Lately there’s been news of a radical new theory proposing that the universe began from a hyper-dimensional black hole. Most of the reports seem to stem from an article posted a while back on the Nature blog, which references the original paper.1 So let’s have a little reality check.
No one is abandoning the big bang model. The original paper hasn’t even been peer reviewed yet and the paper doesn’t present a radical new theory to overturn the big bang. What the paper is actually about is higher-dimensional gravitational theory.
The standard theory of gravity (general relativity) describes our universe as a geometry of three-dimensional space with one dimension of time. This is sometimes called 3 + 1 space, and it gives a very accurate description of the universe we observe. But theorists like to play around with alternative models to see how they differ from regular general relativity. They may look at 2 + 1 space, a kind of flatland with time, or 2 + 2, with two time dimensions. There isn’t necessarily anything “real” about these models, and there certainly isn’t any experimental evidence to support anything other than 3 + 1 gravity, but alternative models are useful because they help us gain a deeper understanding of general relativity. In this particular paper, the authors were exploring 4 + 1 gravity. That is, a five-dimensional universe with 4 spatial dimensions and 1 time.
Back in 2000, another team of authors proposed a model where our regular 3 + 1 gravity could be treated as a brane within a larger 4 + 1 universe. It is similar to the way a 2 + 1 universe could be imagined as a 2-dimensional surface (the brane) within our 3-dimensional space. In the 2000 paper, the authors showed that a particular 4 + 1 universe with a 3 + 1 brane could give rise to the type of gravity we actually see.2
The new paper takes this model one step further. In it, the authors show that 4 + 1 gravity allows for the existence of black holes. So if a 4 + 1 universe had large stars, some of those stars could collapse into a 4-dimensional “hyper black hole”. Like black holes in regular general relativity, these hyper black holes would have a central “singularity” of extremely dense and hot matter/energy. The authors then went on to show that a hyper black hole with the right conditions could not only create a three-dimensional brane, but the new brane would look very similar to the early universe we actually observe.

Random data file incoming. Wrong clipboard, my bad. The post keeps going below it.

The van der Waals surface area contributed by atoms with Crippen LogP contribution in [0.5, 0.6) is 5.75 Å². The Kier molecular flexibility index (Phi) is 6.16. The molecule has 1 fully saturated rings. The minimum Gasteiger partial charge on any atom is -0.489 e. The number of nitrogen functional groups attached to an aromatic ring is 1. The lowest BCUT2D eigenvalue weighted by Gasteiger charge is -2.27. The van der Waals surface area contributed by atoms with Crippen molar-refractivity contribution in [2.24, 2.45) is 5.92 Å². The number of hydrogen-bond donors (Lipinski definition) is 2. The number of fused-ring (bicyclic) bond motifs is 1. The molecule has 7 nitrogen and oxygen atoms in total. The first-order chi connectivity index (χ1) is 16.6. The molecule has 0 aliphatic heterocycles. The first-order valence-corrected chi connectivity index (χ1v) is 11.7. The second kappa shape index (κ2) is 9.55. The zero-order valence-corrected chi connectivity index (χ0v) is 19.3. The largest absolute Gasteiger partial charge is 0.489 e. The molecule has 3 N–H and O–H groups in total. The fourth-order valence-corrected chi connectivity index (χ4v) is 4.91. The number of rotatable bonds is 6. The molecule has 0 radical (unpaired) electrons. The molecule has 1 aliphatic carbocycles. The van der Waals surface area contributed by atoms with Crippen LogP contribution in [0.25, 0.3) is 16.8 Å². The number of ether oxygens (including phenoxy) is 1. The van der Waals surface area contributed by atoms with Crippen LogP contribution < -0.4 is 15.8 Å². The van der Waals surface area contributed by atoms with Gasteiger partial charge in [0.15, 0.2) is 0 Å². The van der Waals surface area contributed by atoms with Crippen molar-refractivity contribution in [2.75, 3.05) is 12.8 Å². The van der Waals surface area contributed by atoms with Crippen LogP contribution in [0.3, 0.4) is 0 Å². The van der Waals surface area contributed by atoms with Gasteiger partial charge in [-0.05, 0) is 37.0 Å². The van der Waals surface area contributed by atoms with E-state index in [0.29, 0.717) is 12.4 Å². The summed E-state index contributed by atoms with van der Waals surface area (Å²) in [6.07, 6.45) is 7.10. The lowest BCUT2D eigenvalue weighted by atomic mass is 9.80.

In other words, if we imagine a five-dimensional 4 + 1 universe, and if such a universe could create stars that collapse into hyper black holes, and if a particular hyper black hole had the right energy, then it might be possible for for such a hyper black hole to produce a 3 + 1 brane-universe with a beginning that looks like a big bang. That’s a lot of ifs.
Just to be clear, this is good theoretical work. The model is interesting, and it shows a curious connection between the universe we observe and higher-dimensional gravity. It could also address some of the issues in cosmology, but it also predicts the universe is flat, which as I mentioned yesterday may not be the case. The authors note this problem, and are careful not to make broad claims. They also outline possible ways that such a model could be tested. This is what good theoreticians do.
But currently there is no experimental evidence to support higher-dimensions, much less hyper black holes. So don’t toss the big bang just yet.
Pourhasan, Razieh, Niayesh Afshordi, and Robert B. Mann. “Out of the white hole: a holographic origin for the Big Bang.” Journal of Cosmology and Astroparticle Physics 2014.04 (2014): 005. ↩︎
Dvali, Gia, Gregory Gabadadze, and Massimo Porrati. “4D gravity on a brane in 5D Minkowski space.” Physics Letters B 485.1-3 (2000): 208-214. ↩︎